Hollingsworth said the attacks show his campaign “is doing something right” and prove he won’t be in the pocket of wealthy real-estate interests if elected to City Council.

Brooklyn City Council candidate Michael Hollingsworth

Courtesy of Hollingsworth Campaign

A spokesperson for Ross did not respond to a request for comment, but Leb said the real estate executive “has nothing to do with the operations” of Common Sense NYC other than contributing to it.

“These attacks are not about generating real safety. For them, it’s about protecting their profits,” said Abreu, who pointed out his name was spelled incorrectly on an early version of a digital ad. 

“They’re scared that a City Council that’s full of socialists and endorsed by candidates like AOC and Bernie [Sanders] will be a threat to their top dollar because we are very committed in guaranteeing a city that works for immigrant and working-class communities,” he added.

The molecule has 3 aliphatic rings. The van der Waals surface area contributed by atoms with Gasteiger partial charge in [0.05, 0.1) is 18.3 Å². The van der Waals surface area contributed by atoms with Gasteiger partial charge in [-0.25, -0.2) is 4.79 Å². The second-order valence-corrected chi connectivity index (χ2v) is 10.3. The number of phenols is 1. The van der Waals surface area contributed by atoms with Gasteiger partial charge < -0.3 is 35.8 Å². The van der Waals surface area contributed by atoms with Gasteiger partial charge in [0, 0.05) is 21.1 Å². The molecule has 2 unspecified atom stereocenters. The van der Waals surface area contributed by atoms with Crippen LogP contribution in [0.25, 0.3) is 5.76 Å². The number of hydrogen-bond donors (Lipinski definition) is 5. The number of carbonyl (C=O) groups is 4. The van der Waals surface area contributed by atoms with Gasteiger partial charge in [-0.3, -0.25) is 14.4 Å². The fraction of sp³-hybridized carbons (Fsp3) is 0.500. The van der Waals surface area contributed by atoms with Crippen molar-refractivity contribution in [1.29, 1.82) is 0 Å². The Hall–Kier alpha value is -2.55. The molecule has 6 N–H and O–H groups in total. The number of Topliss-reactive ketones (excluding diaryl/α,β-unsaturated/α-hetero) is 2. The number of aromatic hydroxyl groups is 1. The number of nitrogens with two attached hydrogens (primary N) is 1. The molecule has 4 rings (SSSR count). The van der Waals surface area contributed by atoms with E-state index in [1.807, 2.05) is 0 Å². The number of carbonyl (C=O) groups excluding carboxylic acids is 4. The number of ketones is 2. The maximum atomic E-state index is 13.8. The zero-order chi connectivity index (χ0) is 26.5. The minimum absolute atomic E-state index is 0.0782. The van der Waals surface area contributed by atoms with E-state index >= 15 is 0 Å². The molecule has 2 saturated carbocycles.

Ahmed faced attacks from Common Sense NYC during the Queens District 24 special election earlier this year, when she and seven other candidates ran to succeed former Councilmember Rory Lancman, who was term-limited and left his seat to join the Cuomo administration. 

The group described her as “reckless” and a “socialist” who wanted to take “your hard earned money.” The group also spent $193,000 to boost James Gennaro, who ultimately won the Council seat.

Ahmed indicated she’s not surprised Common Sense NYC “renewed their racist smear campaign.” 

“We need somebody in this district who will fight billionaire interests, and put up a resistance,” she said.

More to Come

With under two weeks left until the June 22 primary, the ad buy game is only just getting started. Voters should expect to see more communications from big-money groups flooding their mailboxes, on TV and radio and as they scroll the Internet.